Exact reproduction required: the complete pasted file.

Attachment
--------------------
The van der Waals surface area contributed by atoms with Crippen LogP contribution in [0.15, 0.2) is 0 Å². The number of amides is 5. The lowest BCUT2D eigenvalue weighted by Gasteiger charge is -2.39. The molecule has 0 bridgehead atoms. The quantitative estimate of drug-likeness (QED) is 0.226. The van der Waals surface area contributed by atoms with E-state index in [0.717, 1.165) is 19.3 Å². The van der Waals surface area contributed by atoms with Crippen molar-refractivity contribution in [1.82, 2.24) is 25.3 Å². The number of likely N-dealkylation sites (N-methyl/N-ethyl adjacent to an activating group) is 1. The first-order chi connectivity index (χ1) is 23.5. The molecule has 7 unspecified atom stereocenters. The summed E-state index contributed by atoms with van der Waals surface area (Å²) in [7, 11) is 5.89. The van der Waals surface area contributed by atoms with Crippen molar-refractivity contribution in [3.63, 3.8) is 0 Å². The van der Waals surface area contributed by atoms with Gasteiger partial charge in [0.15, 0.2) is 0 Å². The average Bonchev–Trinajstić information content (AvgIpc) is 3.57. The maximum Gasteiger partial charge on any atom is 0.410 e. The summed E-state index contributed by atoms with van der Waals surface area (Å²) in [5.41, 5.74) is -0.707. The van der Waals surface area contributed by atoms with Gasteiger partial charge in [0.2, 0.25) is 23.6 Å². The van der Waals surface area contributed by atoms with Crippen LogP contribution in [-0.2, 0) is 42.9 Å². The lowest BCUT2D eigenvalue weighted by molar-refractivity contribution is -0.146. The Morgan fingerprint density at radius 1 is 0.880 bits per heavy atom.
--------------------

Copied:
The van der Waals surface area contributed by atoms with Crippen LogP contribution in [0.15, 0.2) is 0 Å². The number of amides is 5. The lowest BCUT2D eigenvalue weighted by Gasteiger charge is -2.39. The molecule has 0 bridgehead atoms. The quantitative estimate of drug-likeness (QED) is 0.226. The van der Waals surface area contributed by atoms with E-state index in [0.717, 1.165) is 19.3 Å². The van der Waals surface area contributed by atoms with Crippen molar-refractivity contribution in [1.82, 2.24) is 25.3 Å². The number of likely N-dealkylation sites (N-methyl/N-ethyl adjacent to an activating group) is 1. The first-order chi connectivity index (χ1) is 23.5. The molecule has 7 unspecified atom stereocenters. The summed E-state index contributed by atoms with van der Waals surface area (Å²) in [7, 11) is 5.89. The van der Waals surface area contributed by atoms with Crippen molar-refractivity contribution in [3.63, 3.8) is 0 Å². The van der Waals surface area contributed by atoms with Gasteiger partial charge in [0.15, 0.2) is 0 Å². The average Bonchev–Trinajstić information content (AvgIpc) is 3.57. The maximum Gasteiger partial charge on any atom is 0.410 e. The summed E-state index contributed by atoms with van der Waals surface area (Å²) in [5.41, 5.74) is -0.707. The van der Waals surface area contributed by atoms with Gasteiger partial charge in [0.2, 0.25) is 23.6 Å². The van der Waals surface area contributed by atoms with Crippen LogP contribution in [-0.2, 0) is 42.9 Å². The lowest BCUT2D eigenvalue weighted by molar-refractivity contribution is -0.146. The Morgan fingerprint density at radius 1 is 0.880 bits per heavy atom.